North Hollywood, CA -- (ReleaseWire) -- 01/17/2019 -- We're not even one month into the new year and PG&E, the nation's largest utility company, is confronting the greatest threat in its 114 year history. The company is facing $30 billion in potential damages for devastating wildfires that raged over northern California in 2017 and 2018, killing dozens of people and destroying thousands of homes and businesses.
And according to CNBC, "PG&E is reeling from the November Camp fire that swept through the California mountain community of Paradise and killed at least 86 people in the deadliest and most destructive blaze in state history. PG&E said in November it could face 'significant liability' in excess of its insurance coverage if its equipment was found to have caused the Camp fire".
Consequently, on Monday PG&E announced that it will file for Chapter 11 bankruptcy on January 29.
News of the bankruptcy sent the company's shares tumbling by nearly 50% in Monday's trading, bringing its year-to-date stock devaluation to 72%, while its debt has been downgraded to junk status. But bankruptcy is only part of the potential financial trauma. PG&E also said it would not pay an interest payment due on Wednesday for bonds maturing in 2040, which would also trigger a default. If the company collapses, more than $17 billion of its bonds would be facing default, according to analysts at Bank of America Merrill Lynch.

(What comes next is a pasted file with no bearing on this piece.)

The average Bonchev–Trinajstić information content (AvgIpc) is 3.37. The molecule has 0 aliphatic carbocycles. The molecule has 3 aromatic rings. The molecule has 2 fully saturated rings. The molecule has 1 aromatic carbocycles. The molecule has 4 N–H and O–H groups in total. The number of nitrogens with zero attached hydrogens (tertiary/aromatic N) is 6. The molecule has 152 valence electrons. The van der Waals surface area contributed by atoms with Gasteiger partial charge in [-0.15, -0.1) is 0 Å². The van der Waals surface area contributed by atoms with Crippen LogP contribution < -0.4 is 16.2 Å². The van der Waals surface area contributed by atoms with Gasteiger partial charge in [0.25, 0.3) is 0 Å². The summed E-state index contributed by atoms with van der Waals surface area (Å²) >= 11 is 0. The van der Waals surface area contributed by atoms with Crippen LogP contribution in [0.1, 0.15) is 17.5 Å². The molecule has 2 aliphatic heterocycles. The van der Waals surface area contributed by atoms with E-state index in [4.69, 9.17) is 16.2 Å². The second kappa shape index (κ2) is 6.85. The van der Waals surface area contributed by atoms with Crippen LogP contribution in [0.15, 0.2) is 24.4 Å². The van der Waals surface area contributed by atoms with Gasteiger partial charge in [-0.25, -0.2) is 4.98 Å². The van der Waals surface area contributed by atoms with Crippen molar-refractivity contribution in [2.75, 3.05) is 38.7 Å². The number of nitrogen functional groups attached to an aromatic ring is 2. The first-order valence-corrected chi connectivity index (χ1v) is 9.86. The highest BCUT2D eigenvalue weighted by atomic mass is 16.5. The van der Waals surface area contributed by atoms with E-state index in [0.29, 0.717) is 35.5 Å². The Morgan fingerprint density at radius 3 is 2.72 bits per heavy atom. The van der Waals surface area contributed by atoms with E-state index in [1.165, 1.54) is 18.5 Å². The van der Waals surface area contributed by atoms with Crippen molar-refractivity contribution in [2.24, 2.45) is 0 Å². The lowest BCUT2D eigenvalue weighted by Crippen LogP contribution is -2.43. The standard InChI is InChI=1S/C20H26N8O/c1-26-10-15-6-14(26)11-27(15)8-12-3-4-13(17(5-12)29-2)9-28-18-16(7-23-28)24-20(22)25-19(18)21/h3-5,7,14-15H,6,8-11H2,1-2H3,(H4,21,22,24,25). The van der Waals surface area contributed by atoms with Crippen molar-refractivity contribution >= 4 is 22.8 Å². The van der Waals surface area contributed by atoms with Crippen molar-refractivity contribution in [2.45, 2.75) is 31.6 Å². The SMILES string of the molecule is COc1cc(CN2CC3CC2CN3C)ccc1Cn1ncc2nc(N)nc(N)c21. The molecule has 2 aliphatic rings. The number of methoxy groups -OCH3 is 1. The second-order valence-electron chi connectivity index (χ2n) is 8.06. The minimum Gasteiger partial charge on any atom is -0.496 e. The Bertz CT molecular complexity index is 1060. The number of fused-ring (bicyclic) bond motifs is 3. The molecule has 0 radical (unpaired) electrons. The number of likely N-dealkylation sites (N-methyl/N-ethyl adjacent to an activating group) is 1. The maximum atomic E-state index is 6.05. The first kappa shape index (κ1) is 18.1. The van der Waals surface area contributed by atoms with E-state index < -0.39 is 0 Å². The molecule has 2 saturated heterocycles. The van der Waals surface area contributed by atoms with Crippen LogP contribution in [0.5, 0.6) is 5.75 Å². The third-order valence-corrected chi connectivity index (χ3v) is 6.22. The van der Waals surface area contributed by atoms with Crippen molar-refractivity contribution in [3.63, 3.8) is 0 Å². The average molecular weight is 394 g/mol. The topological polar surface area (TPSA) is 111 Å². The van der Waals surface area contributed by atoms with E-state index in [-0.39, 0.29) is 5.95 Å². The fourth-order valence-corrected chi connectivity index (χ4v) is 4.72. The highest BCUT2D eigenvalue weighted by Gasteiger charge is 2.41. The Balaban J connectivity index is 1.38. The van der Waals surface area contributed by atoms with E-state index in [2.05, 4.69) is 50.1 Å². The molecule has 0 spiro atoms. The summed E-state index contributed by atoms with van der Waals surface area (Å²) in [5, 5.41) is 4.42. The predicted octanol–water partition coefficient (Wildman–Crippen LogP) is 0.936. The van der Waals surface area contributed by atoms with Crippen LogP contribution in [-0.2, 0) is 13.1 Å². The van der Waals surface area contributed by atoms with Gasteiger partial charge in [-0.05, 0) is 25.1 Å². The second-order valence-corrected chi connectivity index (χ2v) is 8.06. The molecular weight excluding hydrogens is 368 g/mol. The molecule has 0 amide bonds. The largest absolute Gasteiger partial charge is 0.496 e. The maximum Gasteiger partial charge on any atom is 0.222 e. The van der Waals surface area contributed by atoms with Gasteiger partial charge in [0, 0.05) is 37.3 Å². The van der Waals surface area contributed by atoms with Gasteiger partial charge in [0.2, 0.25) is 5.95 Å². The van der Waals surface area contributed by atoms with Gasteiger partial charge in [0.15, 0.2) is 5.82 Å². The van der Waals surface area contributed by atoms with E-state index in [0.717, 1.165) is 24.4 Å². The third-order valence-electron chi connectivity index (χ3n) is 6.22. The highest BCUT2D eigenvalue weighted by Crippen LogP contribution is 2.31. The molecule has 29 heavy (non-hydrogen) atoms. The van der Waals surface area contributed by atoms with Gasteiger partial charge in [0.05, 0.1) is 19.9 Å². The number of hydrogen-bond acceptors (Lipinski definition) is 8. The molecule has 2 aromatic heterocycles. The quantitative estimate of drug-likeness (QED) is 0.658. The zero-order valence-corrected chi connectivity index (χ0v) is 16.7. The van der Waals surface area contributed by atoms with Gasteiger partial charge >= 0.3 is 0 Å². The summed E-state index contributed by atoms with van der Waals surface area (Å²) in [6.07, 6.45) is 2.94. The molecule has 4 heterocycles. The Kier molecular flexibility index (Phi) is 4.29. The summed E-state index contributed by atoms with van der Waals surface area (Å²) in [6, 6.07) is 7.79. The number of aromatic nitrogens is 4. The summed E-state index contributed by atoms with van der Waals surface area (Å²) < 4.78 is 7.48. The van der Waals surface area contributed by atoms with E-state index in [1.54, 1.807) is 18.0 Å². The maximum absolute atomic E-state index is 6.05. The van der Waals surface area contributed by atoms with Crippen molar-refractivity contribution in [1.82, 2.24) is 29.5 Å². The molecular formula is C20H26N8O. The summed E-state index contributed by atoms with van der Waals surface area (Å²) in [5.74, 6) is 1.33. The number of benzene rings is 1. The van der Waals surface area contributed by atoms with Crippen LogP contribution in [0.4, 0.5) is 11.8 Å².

The future of PG&E is in shambles as its CEO, Geisha Williams, steps down and the company's fate is now left in the hands of California Governor, Gavin Newsom, who recognizes that drastic measures must be taken for the well-being of the state and most importantly for those affected by the fires.
Green Solar Technologies COO, Edward Harner, comments, "I feel deeply for the victims of the fires who are trying to get compensation for their losses, and for the people who invested their hard earned money in PG&E stocks and bonds. But the biggest tragedy might be that this whole situation was avoidable if PG&E had invested more resources in keeping trees and brush trimmed around its transformers and power lines. A company needs to feel a responsibility to the environment, not just to its bottom line."
It is unclear exactly how the bankruptcy will affect PG&E or its customers, but many are hoping this will be a wake-up call for the company to take the correct safety measures and ensure that no more lives will be lost due to their mistakes.
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